Preventive wiretapping between protecting rights and combating international terrorism

The Senate Standing Committee on Justice has delivered the conclusions of its fact-finding investigation on the subject of wiretapping, which has been ongoing since December 2022: among the most notable observations is the Commission’s opposition to an expansion of the tool of preventive wiretapping.

The overall purpose of the survey was to delve into the most critical aspects of the wiretapping phenomenon, both in light of the latest reforms and, most importantly, the impact of new technologies, “both for the prevention of organized crime and for the need to introduce protections beyond the tool of the computer capturer (trojan) or other particularly invasive devices“.

The preventive wiretapping

Of particular interest are the reported considerations regarding preventive wiretapping, especially in light of the current geopolitical scenario and the resulting aggravated risks of international terrorist activity in Europe.

In particular, the Commission clearly spoke out against the strengthening of this tool, accepting the demands of some of the hearings, who pointed out that the numerous proposals to limit wiretaps ordered in criminal proceedings should not risk leading instead to greater use of preventive wiretaps and – as a result – to fewer protections for individuals[1].

The survey’s conclusions, on the contrary, reaffirmed that “the protection of privacy and the individual sphere of citizens can only be ensured through appropriate guarantee procedures, necessarily embedded within judicial proceedings” before a third and impartial judge.

In this regard, the criticism made by the Union of Criminal Chambers in a memorandum filed at the hearing was valued and cited: “The extension of preventive interceptions would result in the abstract possibility that the public authority, in the expectation of identifying news of crime on which to carry out subsequent investigations, would be authorized to listen to the communications of anyone in general, with the sole consequence of their non-usability in the trial[2]“.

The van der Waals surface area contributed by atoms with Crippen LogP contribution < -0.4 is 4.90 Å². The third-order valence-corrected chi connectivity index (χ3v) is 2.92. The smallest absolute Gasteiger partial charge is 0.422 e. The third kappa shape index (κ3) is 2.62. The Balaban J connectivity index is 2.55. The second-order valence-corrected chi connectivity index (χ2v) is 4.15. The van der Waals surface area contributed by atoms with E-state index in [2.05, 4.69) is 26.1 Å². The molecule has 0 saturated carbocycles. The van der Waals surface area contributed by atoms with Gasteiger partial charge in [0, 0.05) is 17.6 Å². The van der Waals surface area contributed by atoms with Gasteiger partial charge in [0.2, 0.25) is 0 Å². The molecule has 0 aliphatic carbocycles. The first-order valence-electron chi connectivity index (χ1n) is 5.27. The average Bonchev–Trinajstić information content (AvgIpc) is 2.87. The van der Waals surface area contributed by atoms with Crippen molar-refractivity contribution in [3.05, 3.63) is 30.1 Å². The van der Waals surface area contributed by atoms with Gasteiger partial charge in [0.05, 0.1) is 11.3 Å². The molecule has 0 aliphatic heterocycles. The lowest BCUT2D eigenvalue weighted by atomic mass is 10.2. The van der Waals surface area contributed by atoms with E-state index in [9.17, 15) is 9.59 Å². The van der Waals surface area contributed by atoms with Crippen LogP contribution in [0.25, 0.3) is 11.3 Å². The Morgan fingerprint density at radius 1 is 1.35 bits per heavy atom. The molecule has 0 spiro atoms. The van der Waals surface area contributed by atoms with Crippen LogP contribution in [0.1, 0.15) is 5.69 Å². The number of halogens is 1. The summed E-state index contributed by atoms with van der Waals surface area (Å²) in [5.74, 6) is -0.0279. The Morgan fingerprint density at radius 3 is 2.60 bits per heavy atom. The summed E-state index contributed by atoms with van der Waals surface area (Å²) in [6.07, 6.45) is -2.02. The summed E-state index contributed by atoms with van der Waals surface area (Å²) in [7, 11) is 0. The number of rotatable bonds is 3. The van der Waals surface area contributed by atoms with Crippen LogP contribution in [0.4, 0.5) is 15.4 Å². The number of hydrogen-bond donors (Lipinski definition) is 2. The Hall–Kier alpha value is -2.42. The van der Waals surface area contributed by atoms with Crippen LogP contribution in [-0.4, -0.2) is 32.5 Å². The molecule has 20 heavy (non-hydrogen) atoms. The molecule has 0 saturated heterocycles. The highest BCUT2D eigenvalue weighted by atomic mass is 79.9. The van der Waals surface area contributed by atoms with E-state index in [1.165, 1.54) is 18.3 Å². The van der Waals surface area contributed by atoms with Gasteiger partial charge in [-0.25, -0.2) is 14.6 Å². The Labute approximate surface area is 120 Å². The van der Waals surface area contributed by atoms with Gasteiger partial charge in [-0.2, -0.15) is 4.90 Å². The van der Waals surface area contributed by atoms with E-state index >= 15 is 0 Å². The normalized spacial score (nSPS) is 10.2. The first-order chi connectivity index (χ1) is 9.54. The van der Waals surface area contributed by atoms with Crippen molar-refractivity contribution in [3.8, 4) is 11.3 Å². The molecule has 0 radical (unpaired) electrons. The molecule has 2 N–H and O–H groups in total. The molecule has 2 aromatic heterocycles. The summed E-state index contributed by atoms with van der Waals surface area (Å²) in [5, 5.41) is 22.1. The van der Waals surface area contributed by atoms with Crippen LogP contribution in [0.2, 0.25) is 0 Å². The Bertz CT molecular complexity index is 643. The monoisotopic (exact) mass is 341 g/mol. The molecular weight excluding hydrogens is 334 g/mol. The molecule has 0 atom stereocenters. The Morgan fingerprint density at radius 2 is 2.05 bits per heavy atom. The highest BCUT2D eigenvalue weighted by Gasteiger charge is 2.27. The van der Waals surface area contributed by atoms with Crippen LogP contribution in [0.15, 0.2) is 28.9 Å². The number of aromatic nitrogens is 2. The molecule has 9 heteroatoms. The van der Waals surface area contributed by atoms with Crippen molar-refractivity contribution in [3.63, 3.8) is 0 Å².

Indeed, the concern shared in the survey’s conclusions is that the procedural guarantee of unusability alone is insufficient to limit the use of prior wiretapping as a means of evidence-seeking (removed from a judge’s subsequent review).

In the Commission’s view, “instead, the perimeter set by Article 15 of the Constitution under which the limitation of the principle of inviolability and secrecy of correspondence and all forms of communication can only take place by virtue of a reasoned act of the judicial authority must be reaffirmed.”

The conclusions drawn at the end of the investigation are particularly relevant in light of recent changes in the global political environment, which underscores the current need for preventive wiretapping to combat international terrorism.

The opinion expressed by the Commission stimulates the debate of scholars, jurists and the intelligence community, aimed at the confrontation and composition of different instances: in fact, today it is even more evident that a (complex) balancing of the needs of prevention and protection of the community with the safeguarding and respect of constitutional rights is necessary; and this in order not to deprive the public authority of a bulwark for the security of citizens and – at the same time – to avoid that a widespread and indiscriminate use of the instrument generates undue compressions of the fundamental freedoms of individuals.

To learn more, download the survey findings here.




[1] See

[2] Ibid, a criticism also reiterated at the hearing by Union President Adv. Giandomenico Caiazza, see, p. 10-11.




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